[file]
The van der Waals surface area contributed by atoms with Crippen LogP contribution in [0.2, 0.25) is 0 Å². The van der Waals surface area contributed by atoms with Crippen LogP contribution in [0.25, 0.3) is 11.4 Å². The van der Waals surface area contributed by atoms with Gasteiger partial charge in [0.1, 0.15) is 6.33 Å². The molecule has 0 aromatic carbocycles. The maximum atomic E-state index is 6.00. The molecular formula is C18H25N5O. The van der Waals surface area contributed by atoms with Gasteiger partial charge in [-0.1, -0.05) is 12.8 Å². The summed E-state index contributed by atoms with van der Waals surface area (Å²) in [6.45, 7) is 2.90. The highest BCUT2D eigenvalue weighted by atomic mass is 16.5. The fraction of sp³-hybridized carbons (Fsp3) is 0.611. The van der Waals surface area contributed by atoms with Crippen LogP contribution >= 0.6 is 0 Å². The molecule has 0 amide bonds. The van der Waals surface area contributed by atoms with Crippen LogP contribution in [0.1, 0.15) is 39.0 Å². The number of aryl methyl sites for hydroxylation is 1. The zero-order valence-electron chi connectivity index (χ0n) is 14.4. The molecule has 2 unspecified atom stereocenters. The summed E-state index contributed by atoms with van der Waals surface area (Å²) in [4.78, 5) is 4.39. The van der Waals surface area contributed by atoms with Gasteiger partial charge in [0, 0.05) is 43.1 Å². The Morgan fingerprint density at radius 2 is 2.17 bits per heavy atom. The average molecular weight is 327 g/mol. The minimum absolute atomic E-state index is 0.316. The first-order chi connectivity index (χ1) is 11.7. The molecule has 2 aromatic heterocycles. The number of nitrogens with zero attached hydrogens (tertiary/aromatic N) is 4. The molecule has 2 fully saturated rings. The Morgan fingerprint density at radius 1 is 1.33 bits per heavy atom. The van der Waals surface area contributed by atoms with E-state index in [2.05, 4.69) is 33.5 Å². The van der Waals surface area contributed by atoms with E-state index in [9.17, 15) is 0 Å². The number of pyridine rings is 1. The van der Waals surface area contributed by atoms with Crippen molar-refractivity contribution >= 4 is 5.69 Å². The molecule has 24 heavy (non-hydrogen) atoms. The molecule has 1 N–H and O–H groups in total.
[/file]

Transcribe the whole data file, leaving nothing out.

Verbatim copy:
The van der Waals surface area contributed by atoms with Crippen LogP contribution in [0.2, 0.25) is 0 Å². The van der Waals surface area contributed by atoms with Crippen LogP contribution in [0.25, 0.3) is 11.4 Å². The van der Waals surface area contributed by atoms with Gasteiger partial charge in [0.1, 0.15) is 6.33 Å². The molecule has 0 aromatic carbocycles. The maximum atomic E-state index is 6.00. The molecular formula is C18H25N5O. The van der Waals surface area contributed by atoms with Gasteiger partial charge in [-0.1, -0.05) is 12.8 Å². The summed E-state index contributed by atoms with van der Waals surface area (Å²) in [6.45, 7) is 2.90. The highest BCUT2D eigenvalue weighted by atomic mass is 16.5. The fraction of sp³-hybridized carbons (Fsp3) is 0.611. The van der Waals surface area contributed by atoms with Crippen LogP contribution >= 0.6 is 0 Å². The molecule has 0 amide bonds. The van der Waals surface area contributed by atoms with Crippen LogP contribution in [0.1, 0.15) is 39.0 Å². The number of aryl methyl sites for hydroxylation is 1. The zero-order valence-electron chi connectivity index (χ0n) is 14.4. The molecule has 2 unspecified atom stereocenters. The summed E-state index contributed by atoms with van der Waals surface area (Å²) in [4.78, 5) is 4.39. The van der Waals surface area contributed by atoms with Gasteiger partial charge in [0, 0.05) is 43.1 Å². The Morgan fingerprint density at radius 2 is 2.17 bits per heavy atom. The average molecular weight is 327 g/mol. The minimum absolute atomic E-state index is 0.316. The first-order chi connectivity index (χ1) is 11.7. The molecule has 2 aromatic heterocycles. The number of nitrogens with zero attached hydrogens (tertiary/aromatic N) is 4. The molecule has 2 fully saturated rings. The Morgan fingerprint density at radius 1 is 1.33 bits per heavy atom. The van der Waals surface area contributed by atoms with E-state index in [2.05, 4.69) is 33.5 Å². The van der Waals surface area contributed by atoms with E-state index in [9.17, 15) is 0 Å². The number of pyridine rings is 1. The van der Waals surface area contributed by atoms with Crippen molar-refractivity contribution >= 4 is 5.69 Å². The molecule has 24 heavy (non-hydrogen) atoms. The molecule has 1 N–H and O–H groups in total.